See more on this course


Physiotherapy (M.Sc)
University of East London
1 year full time
Course fees £12,100

Entry requirements
Minimum BSc 2.1 Honours in Physiotherapy. IELTS


Neurorehabilitation (M.Sc)
Brunel University London
1 year full time
Course fees £17,200

Entry requirements
A UK first or second class Honours degree or equivalent internationally recognised qualification in a related degree. Applicants with five months or more relevant clinical experience is desirable.
Other subjects and qualifications with relevant work experience ie. be a registered practitioner in the field of Neurorehabilitation (or occupational therapy, physiotherapy, nursing, exercise and rehabilitation sciences) or from professions allied to medicine will be considered on an individual basis and applicants will be required to attend an interview.
The course will not further clinical skills, nor will it lead to registration from the UK professional governing bodies, but rather it focuses on developing the practitioner’s ability to conduct and evaluate neurorehabilitation research.
See more on this course


Neuromusculoskeletal Physiotherapy (M.Sc)
University of Brighton
1 year full time
Course fees

Entry requirements
The entry requirements listed here are our typical offer for this course if you wish to begin studying with us in 2016. They should be used as a general guide.
We operate a flexible admissions policy – this means that you could receive a lower conditional offer than the typical offer, informed by our assessment of your complementary non-academic achievements and experiences. For courses that require interview or portfolio review, this may also be considered in the level of any conditional offer that follows if your application is successful.
Degree and/or experience
This course is for qualified physiotherapists. Applicants should normally hold an honours degree in physiotherapy but those with suitable alternative qualifications, such as a diploma in physiotherapy, will be considered.
Professional registration as a physiotherapist is required, and students enrolling for the PGDip or MSc must be registered by the Health and Care Professions Council and be a full member of the Chartered Society of Physiotherapy or hold their own indemnity insurance. However, this is not a requirement if you are enrolling for the PGCert.
We would normally ask for a minimum of one year's post-registration experience in a neuromusculoskeletal physiotherapy setting.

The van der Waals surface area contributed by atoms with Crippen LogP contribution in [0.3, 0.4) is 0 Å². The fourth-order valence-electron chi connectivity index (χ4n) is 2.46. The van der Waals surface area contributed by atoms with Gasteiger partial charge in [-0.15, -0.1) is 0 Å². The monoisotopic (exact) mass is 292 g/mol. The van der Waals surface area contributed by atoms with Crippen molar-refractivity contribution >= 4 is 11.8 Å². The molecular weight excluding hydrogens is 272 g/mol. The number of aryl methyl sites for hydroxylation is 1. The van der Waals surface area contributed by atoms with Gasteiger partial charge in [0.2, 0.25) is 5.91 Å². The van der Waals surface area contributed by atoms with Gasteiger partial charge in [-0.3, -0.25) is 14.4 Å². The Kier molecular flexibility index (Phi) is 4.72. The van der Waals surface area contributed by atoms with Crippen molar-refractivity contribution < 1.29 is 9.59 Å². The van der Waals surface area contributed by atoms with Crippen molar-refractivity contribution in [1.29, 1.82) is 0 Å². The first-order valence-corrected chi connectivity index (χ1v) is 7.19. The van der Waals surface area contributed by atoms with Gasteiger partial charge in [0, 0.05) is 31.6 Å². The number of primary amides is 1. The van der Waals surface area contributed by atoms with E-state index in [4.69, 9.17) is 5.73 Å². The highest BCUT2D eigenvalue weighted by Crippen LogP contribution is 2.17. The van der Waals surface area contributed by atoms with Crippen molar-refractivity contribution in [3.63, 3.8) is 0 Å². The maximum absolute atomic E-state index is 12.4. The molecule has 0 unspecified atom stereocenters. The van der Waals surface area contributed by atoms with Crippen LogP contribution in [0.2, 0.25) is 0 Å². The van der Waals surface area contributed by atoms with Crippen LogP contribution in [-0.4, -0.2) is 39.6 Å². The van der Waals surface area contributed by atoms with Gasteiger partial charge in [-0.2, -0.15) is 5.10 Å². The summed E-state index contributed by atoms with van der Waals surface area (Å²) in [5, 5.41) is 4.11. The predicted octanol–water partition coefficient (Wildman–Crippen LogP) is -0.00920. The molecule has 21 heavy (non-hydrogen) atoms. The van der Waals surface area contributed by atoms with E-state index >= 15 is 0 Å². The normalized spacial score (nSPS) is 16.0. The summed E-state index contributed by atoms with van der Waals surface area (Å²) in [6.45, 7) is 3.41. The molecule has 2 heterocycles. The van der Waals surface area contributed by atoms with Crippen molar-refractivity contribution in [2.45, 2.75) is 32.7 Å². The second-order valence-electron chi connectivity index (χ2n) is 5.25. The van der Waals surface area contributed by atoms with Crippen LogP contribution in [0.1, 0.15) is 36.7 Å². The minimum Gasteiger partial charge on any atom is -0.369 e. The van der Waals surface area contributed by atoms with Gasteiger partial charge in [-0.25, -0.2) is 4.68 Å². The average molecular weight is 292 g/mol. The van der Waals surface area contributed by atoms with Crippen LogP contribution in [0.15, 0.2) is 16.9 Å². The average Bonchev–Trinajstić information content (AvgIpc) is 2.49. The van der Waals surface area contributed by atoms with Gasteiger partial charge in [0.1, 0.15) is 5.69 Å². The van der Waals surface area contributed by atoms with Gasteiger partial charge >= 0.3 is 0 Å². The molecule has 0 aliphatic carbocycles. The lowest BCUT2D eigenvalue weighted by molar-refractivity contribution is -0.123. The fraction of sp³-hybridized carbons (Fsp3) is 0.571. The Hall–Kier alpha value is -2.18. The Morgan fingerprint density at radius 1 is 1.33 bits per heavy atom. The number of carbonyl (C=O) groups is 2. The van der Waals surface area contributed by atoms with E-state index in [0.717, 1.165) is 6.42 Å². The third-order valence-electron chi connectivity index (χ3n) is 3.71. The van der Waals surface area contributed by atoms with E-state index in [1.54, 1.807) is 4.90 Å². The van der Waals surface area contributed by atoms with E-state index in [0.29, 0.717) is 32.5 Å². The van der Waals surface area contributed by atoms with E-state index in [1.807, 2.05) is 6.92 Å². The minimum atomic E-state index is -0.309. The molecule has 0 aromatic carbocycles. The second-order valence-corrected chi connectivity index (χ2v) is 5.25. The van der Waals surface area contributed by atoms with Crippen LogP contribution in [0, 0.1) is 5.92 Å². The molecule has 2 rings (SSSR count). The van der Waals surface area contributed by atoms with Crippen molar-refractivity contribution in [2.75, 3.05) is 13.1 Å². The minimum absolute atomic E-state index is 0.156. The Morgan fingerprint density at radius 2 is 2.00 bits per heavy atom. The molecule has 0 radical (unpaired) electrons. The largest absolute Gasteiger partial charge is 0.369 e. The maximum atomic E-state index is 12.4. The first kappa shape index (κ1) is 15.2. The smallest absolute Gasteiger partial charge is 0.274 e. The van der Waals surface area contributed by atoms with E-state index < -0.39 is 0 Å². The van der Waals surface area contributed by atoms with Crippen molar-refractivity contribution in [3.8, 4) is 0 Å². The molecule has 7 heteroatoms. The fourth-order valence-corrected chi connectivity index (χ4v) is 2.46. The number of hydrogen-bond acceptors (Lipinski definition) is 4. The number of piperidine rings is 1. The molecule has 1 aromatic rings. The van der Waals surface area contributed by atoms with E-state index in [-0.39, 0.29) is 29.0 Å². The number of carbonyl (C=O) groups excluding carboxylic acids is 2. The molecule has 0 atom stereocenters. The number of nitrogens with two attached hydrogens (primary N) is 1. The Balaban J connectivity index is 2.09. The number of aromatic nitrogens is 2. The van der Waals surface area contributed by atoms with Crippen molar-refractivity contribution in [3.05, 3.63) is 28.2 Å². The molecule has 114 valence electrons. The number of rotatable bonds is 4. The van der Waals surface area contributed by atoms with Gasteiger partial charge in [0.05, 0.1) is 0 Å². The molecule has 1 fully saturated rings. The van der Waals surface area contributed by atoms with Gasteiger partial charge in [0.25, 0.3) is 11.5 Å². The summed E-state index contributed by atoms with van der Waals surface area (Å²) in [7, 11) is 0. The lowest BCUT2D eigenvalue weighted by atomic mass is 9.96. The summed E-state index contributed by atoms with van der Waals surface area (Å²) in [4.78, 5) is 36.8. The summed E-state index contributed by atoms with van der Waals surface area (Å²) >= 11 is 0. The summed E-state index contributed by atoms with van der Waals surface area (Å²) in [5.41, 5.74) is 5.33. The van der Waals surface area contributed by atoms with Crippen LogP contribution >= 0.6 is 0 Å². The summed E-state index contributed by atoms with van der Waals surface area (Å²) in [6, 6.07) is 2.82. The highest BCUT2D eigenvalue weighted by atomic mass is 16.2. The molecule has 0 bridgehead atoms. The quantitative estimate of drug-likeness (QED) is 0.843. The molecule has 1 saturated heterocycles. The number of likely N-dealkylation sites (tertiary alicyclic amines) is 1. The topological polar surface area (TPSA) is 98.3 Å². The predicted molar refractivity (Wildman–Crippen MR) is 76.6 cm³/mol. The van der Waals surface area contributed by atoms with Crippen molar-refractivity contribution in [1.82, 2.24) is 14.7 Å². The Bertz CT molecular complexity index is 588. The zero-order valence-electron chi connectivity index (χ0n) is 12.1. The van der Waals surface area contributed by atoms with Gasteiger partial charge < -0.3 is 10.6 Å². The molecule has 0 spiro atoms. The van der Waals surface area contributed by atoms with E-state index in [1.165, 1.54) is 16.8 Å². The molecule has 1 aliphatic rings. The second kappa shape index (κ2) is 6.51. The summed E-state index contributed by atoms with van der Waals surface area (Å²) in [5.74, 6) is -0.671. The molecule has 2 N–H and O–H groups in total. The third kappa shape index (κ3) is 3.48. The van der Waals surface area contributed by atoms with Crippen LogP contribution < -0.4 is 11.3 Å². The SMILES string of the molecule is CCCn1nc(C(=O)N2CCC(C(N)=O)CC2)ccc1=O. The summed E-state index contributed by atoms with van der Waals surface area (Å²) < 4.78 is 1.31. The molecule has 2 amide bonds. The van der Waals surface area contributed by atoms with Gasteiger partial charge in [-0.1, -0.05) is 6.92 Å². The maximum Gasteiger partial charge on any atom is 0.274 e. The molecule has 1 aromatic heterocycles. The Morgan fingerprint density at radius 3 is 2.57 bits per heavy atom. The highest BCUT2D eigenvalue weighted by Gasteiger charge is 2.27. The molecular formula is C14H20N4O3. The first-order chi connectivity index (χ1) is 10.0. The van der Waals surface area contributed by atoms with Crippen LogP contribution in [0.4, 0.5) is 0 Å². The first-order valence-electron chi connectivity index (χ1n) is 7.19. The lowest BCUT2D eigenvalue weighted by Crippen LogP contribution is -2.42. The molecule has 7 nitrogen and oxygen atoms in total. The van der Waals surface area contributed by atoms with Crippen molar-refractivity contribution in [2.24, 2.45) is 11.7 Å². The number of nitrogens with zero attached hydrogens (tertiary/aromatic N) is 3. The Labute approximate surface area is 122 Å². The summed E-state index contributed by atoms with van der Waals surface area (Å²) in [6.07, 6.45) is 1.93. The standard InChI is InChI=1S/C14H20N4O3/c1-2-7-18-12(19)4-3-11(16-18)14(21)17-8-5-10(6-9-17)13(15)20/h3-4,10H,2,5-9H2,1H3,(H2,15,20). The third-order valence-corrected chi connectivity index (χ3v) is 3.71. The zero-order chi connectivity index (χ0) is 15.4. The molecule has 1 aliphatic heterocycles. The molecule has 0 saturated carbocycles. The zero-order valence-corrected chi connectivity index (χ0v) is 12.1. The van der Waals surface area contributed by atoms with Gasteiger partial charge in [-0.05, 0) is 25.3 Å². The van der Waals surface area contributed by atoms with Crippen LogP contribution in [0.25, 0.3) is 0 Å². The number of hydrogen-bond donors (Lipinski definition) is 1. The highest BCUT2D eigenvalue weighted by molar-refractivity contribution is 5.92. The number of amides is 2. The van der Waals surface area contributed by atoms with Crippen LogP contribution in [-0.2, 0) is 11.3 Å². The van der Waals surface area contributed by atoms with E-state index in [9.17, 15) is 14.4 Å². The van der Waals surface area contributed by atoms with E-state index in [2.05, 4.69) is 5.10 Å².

For non-native speakers of English
IELTS 7 overall with no element below 6.5.
We normally require overseas applicants to hold a degree qualification in physiotherapy, which is equivalent to a UK qualification, and appropriate English language skills.
See more on this course


Movement Science and Multimodal Rehabilitation (M.Sc)
Teesside University
1 year full time
Course fees
This course provides you with postgraduate skills in application of movement science in assessment and treatment of musculoskeletal injuries and rehabilitation. You also learn how to design and implement custom-made, exercise-based rehabilitative programmes developed from applied knowledge of the pathomechanics of injury.
See more on this course


Applied Physiotherapy
University of Bradford
1 year full time
Course fees £15,600

Entry requirements
Hold a relevant professional qualification normally at Bachelor’s degree level (Ordinary or Honours) or Level 3 equivalent
Are a physiotherapist or other health professional registered with the Health Professions Council (HPC) or other relevant professional body
Normally have two years post qualification experience and normally have experience of working in a relevant speciality
Students who wish to undertake practice modules within the pathway should demonstrate that they are registered with the Health Professions Council (HPC)
English language requirements:
IELTS at 6.5 or the equivalent
See more on this course 

20 UK Universities Masters in Physiotherapy Courses (1)

Looking for the right postgraduate courses in their UK to take your physiotherapy course to the next level? Here are some UK universities and postgraduate physiotherapy M.Sc courses you can check out.

M.Sc Physiotherapy 
Robert Gordon University
Aberdeen, Scotland
Course length is 2yrs (full time)
Course fees £16,100 per academic year

Entry requirements
Applicants typically possess a Bachelors undergraduate degree in a science subject, such as biological, or sports science, and should contain human anatomy and physiology with a 2:1 or above classification, or a minimum GPA of 3.0 out of 4.0 Scale, or equivalent.
Experience of the research process is also an essential requirement for the course. Relevant work experience in the field of Physiotherapy and healthcare would be desirable.
All international students, for whom English is not their first language, are required to have an IELTS (International English Language Testing System) score of 7.0 or an appropriate equivalent, on application to the course.
Read more about the modules in this M.Sc Physiotherapy programme 

Physiotherapy (M.Sc)
Robert Gordon University
2 years full time
Course fees £16,100 per year.

Entry requirements
Applicants typically possess a Bachelors undergraduate degree in a science subject, such as biological, or sports science, and should contain human anatomy and physiology with a 2:1 or above classification, or a minimum GPA of 3.0 out of 4.0 Scale, or equivalent.
Experience of the research process is also an essential requirement for the course. Relevant work experience in the field of Physiotherapy and healthcare would be desirable.



Advanced Neuromusculoskeletal Physiotherapy (M.Sc)
King's College London
Course length 1 year (full time)
Course fees £19,000

Entry requirements